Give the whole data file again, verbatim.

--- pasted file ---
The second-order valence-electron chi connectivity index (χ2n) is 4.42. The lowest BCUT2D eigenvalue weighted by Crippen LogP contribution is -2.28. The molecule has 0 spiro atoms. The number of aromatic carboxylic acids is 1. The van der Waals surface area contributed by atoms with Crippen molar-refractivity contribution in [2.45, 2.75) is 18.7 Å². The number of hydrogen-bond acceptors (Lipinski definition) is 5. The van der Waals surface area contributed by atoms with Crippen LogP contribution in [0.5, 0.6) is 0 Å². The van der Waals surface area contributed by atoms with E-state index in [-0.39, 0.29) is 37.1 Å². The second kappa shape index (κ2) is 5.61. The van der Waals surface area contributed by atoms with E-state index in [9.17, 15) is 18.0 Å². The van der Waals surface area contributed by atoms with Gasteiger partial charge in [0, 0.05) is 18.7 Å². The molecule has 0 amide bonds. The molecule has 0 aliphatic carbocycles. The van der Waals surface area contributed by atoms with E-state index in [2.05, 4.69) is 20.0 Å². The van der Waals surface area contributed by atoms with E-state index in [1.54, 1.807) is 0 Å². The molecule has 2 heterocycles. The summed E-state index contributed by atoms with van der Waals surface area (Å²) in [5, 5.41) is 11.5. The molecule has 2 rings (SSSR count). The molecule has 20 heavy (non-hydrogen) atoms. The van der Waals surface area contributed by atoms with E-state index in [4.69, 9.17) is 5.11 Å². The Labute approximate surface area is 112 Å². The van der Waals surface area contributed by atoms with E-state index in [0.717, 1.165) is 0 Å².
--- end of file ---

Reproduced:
The second-order valence-electron chi connectivity index (χ2n) is 4.42. The lowest BCUT2D eigenvalue weighted by Crippen LogP contribution is -2.28. The molecule has 0 spiro atoms. The number of aromatic carboxylic acids is 1. The van der Waals surface area contributed by atoms with Crippen molar-refractivity contribution in [2.45, 2.75) is 18.7 Å². The number of hydrogen-bond acceptors (Lipinski definition) is 5. The van der Waals surface area contributed by atoms with Crippen LogP contribution in [0.5, 0.6) is 0 Å². The van der Waals surface area contributed by atoms with E-state index in [-0.39, 0.29) is 37.1 Å². The second kappa shape index (κ2) is 5.61. The van der Waals surface area contributed by atoms with E-state index in [9.17, 15) is 18.0 Å². The van der Waals surface area contributed by atoms with Gasteiger partial charge in [0, 0.05) is 18.7 Å². The molecule has 0 amide bonds. The molecule has 0 aliphatic carbocycles. The van der Waals surface area contributed by atoms with E-state index in [2.05, 4.69) is 20.0 Å². The van der Waals surface area contributed by atoms with E-state index in [1.54, 1.807) is 0 Å². The molecule has 2 heterocycles. The summed E-state index contributed by atoms with van der Waals surface area (Å²) in [5, 5.41) is 11.5. The molecule has 2 rings (SSSR count). The molecule has 20 heavy (non-hydrogen) atoms. The van der Waals surface area contributed by atoms with E-state index in [4.69, 9.17) is 5.11 Å². The Labute approximate surface area is 112 Å². The van der Waals surface area contributed by atoms with E-state index in [0.717, 1.165) is 0 Å².